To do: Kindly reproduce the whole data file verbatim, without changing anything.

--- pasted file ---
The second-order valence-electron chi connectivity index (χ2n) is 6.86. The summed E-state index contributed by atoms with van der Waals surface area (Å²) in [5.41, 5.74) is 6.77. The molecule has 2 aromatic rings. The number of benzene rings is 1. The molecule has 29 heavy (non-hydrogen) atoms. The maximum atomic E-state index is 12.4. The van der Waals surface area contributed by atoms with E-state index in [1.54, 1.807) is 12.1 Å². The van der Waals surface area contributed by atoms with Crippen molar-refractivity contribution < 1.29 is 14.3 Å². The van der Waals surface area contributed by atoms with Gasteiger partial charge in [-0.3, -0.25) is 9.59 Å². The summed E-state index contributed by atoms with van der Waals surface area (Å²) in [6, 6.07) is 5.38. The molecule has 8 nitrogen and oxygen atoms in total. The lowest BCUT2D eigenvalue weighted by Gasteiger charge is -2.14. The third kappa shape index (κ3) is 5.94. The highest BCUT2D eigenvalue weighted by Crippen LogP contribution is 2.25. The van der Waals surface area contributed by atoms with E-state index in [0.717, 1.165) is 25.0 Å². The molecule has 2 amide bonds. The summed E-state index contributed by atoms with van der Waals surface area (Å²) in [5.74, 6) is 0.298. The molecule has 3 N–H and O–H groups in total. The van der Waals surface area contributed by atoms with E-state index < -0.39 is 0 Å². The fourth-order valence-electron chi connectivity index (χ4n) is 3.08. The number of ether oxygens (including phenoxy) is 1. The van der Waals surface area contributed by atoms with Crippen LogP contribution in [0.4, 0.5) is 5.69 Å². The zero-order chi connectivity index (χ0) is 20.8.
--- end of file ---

The second-order valence-electron chi connectivity index (χ2n) is 6.86. The summed E-state index contributed by atoms with van der Waals surface area (Å²) in [5.41, 5.74) is 6.77. The molecule has 2 aromatic rings. The number of benzene rings is 1. The molecule has 29 heavy (non-hydrogen) atoms. The maximum atomic E-state index is 12.4. The van der Waals surface area contributed by atoms with E-state index in [1.54, 1.807) is 12.1 Å². The van der Waals surface area contributed by atoms with Crippen molar-refractivity contribution < 1.29 is 14.3 Å². The van der Waals surface area contributed by atoms with Gasteiger partial charge in [-0.3, -0.25) is 9.59 Å². The summed E-state index contributed by atoms with van der Waals surface area (Å²) in [6, 6.07) is 5.38. The molecule has 8 nitrogen and oxygen atoms in total. The lowest BCUT2D eigenvalue weighted by Gasteiger charge is -2.14. The third kappa shape index (κ3) is 5.94. The highest BCUT2D eigenvalue weighted by Crippen LogP contribution is 2.25. The van der Waals surface area contributed by atoms with E-state index in [0.717, 1.165) is 25.0 Å². The molecule has 2 amide bonds. The summed E-state index contributed by atoms with van der Waals surface area (Å²) in [5.74, 6) is 0.298. The molecule has 3 N–H and O–H groups in total. The van der Waals surface area contributed by atoms with E-state index < -0.39 is 0 Å². The fourth-order valence-electron chi connectivity index (χ4n) is 3.08. The number of ether oxygens (including phenoxy) is 1. The van der Waals surface area contributed by atoms with Crippen LogP contribution in [0.4, 0.5) is 5.69 Å². The zero-order chi connectivity index (χ0) is 20.8.